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Washington Virginia Vale: Quiet neighborhood near shops, restaurants

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Washington Virginia Vale, Denver’s oldest neighborhood, offers more affordable prices in a location near some of the city’s high-dollar neighborhoods.

“It’s one of Denver’s top 20 neighborhoods,” says Maritt Bird, 8z real estate agent. “The location is ideal. You can purchase in an area that’s close downtown and Cherry Creek for a reasonable price.”

Bird says the neighborhood’s large trees and mature landscaping gives it a quiet feel while still being close to shops, restaurants, and a mix of commercial businesses. “The accessibility is amazing.”

People can commute by bike using the Cherry Creek Trail to ride downtown or to Cherry Creek. Residents also can use more than 30 RTD bus stops.

What’s available?

The neighborhood offers a mix of single-family homes, townhomes, and condos. Most of the houses are ranches built in the 1950s and 1960s.

Bird says that the average price for a single-family home is $630,000, and houses typically sell in a few days if priced correctly.

Washington Virginia Vale draws renters and first-time buyers, many of them in their mid-30s with young families.

Neighborhood amenities

The neighborhood is home to Denver’s oldest house, the Four Mile House, built in 1859 and now sits in what’s known as Four Mile Historic Park. The original two-story cabin served travelers along the Cherokee Trail. The house’s second owner converts it into an inn and adds dances on the second floor.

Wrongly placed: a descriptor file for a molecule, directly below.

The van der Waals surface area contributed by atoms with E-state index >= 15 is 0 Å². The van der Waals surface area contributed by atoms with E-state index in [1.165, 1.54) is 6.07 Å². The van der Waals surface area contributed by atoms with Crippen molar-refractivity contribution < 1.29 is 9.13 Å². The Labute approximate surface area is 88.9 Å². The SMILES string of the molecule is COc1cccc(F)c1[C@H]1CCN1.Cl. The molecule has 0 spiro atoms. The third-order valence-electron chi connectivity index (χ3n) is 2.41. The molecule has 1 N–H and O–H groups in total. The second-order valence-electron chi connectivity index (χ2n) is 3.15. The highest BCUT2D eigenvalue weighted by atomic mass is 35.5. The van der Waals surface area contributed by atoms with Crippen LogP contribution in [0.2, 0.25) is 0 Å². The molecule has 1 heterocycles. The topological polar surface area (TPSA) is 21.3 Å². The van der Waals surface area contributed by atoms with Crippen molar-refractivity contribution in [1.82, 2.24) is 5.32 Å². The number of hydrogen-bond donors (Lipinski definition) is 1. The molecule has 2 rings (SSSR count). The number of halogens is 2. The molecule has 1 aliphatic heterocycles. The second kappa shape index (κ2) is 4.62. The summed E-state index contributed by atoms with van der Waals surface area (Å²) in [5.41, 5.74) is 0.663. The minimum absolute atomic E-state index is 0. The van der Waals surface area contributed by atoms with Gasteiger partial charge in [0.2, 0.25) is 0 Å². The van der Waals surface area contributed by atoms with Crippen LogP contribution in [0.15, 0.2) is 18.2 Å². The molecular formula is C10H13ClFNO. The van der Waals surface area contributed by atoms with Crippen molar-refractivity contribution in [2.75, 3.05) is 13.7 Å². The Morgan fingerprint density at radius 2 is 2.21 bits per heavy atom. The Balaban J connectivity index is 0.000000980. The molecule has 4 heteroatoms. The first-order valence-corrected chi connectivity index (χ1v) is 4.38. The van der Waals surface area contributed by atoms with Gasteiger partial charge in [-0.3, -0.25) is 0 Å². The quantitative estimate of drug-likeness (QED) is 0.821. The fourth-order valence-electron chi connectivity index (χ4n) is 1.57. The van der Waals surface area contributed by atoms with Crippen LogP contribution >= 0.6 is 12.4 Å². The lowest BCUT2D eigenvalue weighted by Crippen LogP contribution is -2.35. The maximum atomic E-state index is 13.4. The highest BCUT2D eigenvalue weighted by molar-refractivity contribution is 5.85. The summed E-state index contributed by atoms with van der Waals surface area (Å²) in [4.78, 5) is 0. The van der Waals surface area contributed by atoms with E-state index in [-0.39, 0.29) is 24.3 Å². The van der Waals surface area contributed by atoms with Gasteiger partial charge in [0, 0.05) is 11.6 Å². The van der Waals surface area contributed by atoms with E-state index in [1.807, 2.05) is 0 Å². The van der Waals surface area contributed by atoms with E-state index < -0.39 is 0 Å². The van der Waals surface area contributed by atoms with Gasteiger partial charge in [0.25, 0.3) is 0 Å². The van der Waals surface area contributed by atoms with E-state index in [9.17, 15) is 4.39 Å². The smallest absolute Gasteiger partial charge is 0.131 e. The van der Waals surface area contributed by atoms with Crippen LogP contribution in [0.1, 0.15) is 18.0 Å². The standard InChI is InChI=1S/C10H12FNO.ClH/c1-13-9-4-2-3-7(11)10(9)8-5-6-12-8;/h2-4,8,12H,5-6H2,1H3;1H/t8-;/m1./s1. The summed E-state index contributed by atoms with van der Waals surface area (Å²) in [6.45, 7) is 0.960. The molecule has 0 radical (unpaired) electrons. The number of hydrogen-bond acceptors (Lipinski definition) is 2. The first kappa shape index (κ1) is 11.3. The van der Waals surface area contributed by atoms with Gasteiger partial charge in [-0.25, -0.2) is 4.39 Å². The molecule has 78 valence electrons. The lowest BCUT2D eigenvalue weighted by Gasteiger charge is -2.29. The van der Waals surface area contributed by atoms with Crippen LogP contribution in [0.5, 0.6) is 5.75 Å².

In 1862, the Butterfield Stage Company made the house the final stop between Kansas City and Denver. When the railroad replaced stagecoaches, the property owners converted the land to farming. In 1968, Four Mile House was designated as a Denver landmark.

Today, the house is a museum and sits in Four Mile Historic Park, a tribute to Denver’s Western heritage. The park offers educational programs, house tours, and signature events like Brunch with Father Christmas on Dec. 18.

The neighborhood also is home to the Mizel Museum, which addresses social justice issues through Jewish history and values.

Looking for places to eat or drink? The neighborhood offers several including:

Copper Kettle Brewing Co.: A mom-and-pop brewery with a tasting room and a rotating menu provided by food trucks.

Inga’s Alpine Tavern: A neighborhood pub that serves burgers, pizza, chili, fries, and wings.

Nonnas Italian Bistro: This neighborhood restaurant offers Italian classics, including homemade lasagna, ravioli Formaggio, and chicken or veal marsala.

The Watering Bowl: This dog-friendly bar serves tacos, wings, quesadillas, and more.

The news and editorial staffs of The Denver Post had no role in this post’s preparation.

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